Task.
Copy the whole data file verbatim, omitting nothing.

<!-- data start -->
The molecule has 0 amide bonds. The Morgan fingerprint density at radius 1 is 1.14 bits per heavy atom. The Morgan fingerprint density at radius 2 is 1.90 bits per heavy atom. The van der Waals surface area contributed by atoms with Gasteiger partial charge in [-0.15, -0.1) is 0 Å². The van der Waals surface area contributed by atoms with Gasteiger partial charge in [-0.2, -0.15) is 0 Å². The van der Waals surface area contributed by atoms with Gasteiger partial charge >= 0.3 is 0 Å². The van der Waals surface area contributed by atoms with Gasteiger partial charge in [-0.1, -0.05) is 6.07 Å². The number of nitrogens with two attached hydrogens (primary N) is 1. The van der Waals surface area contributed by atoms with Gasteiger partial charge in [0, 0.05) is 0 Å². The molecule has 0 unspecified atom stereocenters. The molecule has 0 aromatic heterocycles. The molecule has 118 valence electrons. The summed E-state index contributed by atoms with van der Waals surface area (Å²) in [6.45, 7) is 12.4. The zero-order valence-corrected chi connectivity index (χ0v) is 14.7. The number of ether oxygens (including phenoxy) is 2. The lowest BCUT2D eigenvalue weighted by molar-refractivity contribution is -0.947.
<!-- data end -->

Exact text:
The molecule has 0 amide bonds. The Morgan fingerprint density at radius 1 is 1.14 bits per heavy atom. The Morgan fingerprint density at radius 2 is 1.90 bits per heavy atom. The van der Waals surface area contributed by atoms with Gasteiger partial charge in [-0.15, -0.1) is 0 Å². The van der Waals surface area contributed by atoms with Gasteiger partial charge in [-0.2, -0.15) is 0 Å². The van der Waals surface area contributed by atoms with Gasteiger partial charge >= 0.3 is 0 Å². The van der Waals surface area contributed by atoms with Gasteiger partial charge in [-0.1, -0.05) is 6.07 Å². The number of nitrogens with two attached hydrogens (primary N) is 1. The van der Waals surface area contributed by atoms with Gasteiger partial charge in [0, 0.05) is 0 Å². The molecule has 0 unspecified atom stereocenters. The molecule has 0 aromatic heterocycles. The molecule has 118 valence electrons. The summed E-state index contributed by atoms with van der Waals surface area (Å²) in [6.45, 7) is 12.4. The zero-order valence-corrected chi connectivity index (χ0v) is 14.7. The number of ether oxygens (including phenoxy) is 2. The lowest BCUT2D eigenvalue weighted by molar-refractivity contribution is -0.947.